Measuring the outcomes of volunteering for education: development and pilot of a tool to assess healthcare professionals' personal and professional development from international volunteering

Natasha Tyler*, Carlos Collares, Ged Byrne, Lucie Byrne-Davis

*Corresponding author for this work

Research output: Contribution to journalArticleAcademicpeer-review

3 Citations (Web of Science)


Objective The development and pilot of a self-report questionnaire, to assess personal and professional development of healthcare professionals gained through experiences in low-income and middle-income countries.

Design The instrument was developed from a core set of the outcomes of international placements for UK healthcare professionals. Principal component analysis and multidimensional item response theory were conducted using results of a cross-sectional pilot study to highlight items with the best psychometric properties.

Setting Questionnaires were completed both online and in multiple UK healthcare professional events face-to-face.

Participants 436 healthcare professional participants from the UK (with and without international experience) completed a 110-item questionnaire in which they assessed their knowledge, skills and attitudes.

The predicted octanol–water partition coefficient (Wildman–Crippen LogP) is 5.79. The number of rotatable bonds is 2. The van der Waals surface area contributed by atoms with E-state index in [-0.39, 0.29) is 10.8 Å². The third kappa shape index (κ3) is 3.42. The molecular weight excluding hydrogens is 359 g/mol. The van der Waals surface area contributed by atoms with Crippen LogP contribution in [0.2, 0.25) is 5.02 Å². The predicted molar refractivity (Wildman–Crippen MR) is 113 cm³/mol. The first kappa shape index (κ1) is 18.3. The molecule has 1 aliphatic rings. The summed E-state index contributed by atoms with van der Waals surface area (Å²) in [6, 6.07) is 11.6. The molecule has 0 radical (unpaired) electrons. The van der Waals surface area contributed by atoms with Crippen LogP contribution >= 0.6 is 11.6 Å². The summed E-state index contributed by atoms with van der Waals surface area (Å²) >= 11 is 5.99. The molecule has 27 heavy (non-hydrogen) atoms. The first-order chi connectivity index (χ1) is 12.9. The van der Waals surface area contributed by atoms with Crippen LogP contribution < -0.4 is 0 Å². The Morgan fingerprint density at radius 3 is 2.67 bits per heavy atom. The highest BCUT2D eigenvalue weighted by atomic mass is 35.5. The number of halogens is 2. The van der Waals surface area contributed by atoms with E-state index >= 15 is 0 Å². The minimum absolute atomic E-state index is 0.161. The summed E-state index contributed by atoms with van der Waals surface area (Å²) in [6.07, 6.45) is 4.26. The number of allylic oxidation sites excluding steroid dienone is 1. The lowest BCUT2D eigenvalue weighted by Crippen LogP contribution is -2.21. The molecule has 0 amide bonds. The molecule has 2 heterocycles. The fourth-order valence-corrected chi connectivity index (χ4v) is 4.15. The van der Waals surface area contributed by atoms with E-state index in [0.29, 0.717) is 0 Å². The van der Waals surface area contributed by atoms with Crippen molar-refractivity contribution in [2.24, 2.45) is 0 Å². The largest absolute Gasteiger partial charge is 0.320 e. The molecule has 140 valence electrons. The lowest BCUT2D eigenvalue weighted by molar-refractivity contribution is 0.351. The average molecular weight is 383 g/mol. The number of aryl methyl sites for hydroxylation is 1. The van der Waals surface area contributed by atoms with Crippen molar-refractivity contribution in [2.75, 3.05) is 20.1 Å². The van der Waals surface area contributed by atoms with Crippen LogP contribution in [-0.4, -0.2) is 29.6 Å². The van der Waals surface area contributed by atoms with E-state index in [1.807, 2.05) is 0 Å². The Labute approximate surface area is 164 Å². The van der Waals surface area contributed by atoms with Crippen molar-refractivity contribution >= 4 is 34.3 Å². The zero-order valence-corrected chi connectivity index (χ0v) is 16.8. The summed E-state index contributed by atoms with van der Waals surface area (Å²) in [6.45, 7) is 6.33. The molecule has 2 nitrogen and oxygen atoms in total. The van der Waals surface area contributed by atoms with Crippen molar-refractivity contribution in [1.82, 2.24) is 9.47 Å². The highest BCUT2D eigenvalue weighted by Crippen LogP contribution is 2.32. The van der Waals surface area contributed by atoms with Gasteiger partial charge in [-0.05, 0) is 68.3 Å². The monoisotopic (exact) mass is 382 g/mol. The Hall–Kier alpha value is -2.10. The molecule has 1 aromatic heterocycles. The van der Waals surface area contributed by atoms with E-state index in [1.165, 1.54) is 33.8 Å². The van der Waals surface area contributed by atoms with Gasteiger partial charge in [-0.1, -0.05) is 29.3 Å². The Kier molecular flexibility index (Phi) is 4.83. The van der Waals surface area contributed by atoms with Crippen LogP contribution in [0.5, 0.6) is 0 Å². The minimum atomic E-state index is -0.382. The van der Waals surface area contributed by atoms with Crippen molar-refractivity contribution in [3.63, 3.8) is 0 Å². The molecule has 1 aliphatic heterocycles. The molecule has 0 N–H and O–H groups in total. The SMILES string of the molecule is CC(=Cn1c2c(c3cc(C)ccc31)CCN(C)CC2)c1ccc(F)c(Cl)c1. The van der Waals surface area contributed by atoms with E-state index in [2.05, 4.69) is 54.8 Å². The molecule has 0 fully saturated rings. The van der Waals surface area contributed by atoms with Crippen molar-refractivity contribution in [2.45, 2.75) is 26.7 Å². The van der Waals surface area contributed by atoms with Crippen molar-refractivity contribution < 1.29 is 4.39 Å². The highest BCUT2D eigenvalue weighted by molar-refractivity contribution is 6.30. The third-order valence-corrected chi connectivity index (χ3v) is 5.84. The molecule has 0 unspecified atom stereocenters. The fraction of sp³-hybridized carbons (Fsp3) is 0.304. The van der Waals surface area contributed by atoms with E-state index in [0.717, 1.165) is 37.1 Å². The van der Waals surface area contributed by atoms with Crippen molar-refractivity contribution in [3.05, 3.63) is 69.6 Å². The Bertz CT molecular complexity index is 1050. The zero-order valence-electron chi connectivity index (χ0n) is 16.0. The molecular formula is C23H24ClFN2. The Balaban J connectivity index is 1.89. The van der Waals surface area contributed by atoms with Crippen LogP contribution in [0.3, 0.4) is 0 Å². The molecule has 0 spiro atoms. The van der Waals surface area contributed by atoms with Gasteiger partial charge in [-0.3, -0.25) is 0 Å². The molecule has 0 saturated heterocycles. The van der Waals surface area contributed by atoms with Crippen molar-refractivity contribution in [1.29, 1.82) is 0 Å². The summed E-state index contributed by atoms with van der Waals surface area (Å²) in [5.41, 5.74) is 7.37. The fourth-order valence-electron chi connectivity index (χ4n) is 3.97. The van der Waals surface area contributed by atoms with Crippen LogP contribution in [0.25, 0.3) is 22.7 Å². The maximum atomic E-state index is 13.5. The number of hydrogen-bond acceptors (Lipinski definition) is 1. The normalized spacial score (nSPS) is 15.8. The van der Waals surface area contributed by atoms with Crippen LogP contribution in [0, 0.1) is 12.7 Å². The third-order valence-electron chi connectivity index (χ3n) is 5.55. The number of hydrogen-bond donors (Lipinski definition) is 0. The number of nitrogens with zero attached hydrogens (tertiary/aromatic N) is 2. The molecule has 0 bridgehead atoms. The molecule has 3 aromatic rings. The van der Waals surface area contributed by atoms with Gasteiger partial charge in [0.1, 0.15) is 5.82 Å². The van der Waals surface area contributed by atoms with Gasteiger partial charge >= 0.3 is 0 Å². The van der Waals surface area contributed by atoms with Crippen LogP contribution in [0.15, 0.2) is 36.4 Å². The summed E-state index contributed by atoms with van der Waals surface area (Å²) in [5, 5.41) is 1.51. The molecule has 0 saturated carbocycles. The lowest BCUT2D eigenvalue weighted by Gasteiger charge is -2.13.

Measures The 110-item questionnaire included self-report questions on a 7-point Likert scale of agreement, developed from the core outcome set, including items on satisfaction, clinical skills, communication and other important healthcare professional knowledge, skills, attitudes and behaviours. Item reduction led to development of the 40-item Measuring the Outcomes of Volunteering for Education-Tool. Internal consistency was evaluated by the Cronbach's alpha coefficient. Exploratory analysis investigated the structure of the data using principal component analysis and multivariate item response theory.

Results Exploratory analysis found 10 principal components that explained 71.80% of the variance. Components were labelled 'attitude to work, adaptability, adapting communication, cultural sensitivity, difficult communication, confidence, teaching, management, behaviour change and life satisfaction'. Internal consistency was acceptable for the identified components (alpha=0.72-0.86).

Conclusions A 40-item self-report questionnaire developed from a core outcome set for personal and professional development from international placements was developed, with evidence of good reliability and validity. This questionnaire will increase understanding of impact of international placements, facilitating comparisons of different types of experience. This will aid decision making about whether UK healthcare professionals should be encouraged to volunteer internationally and in what capacity.

Original languageEnglish
Article number028206
Pages (from-to)1-10
Number of pages10
JournalBMJ Open
Issue number7
Publication statusPublished - Aug 2019


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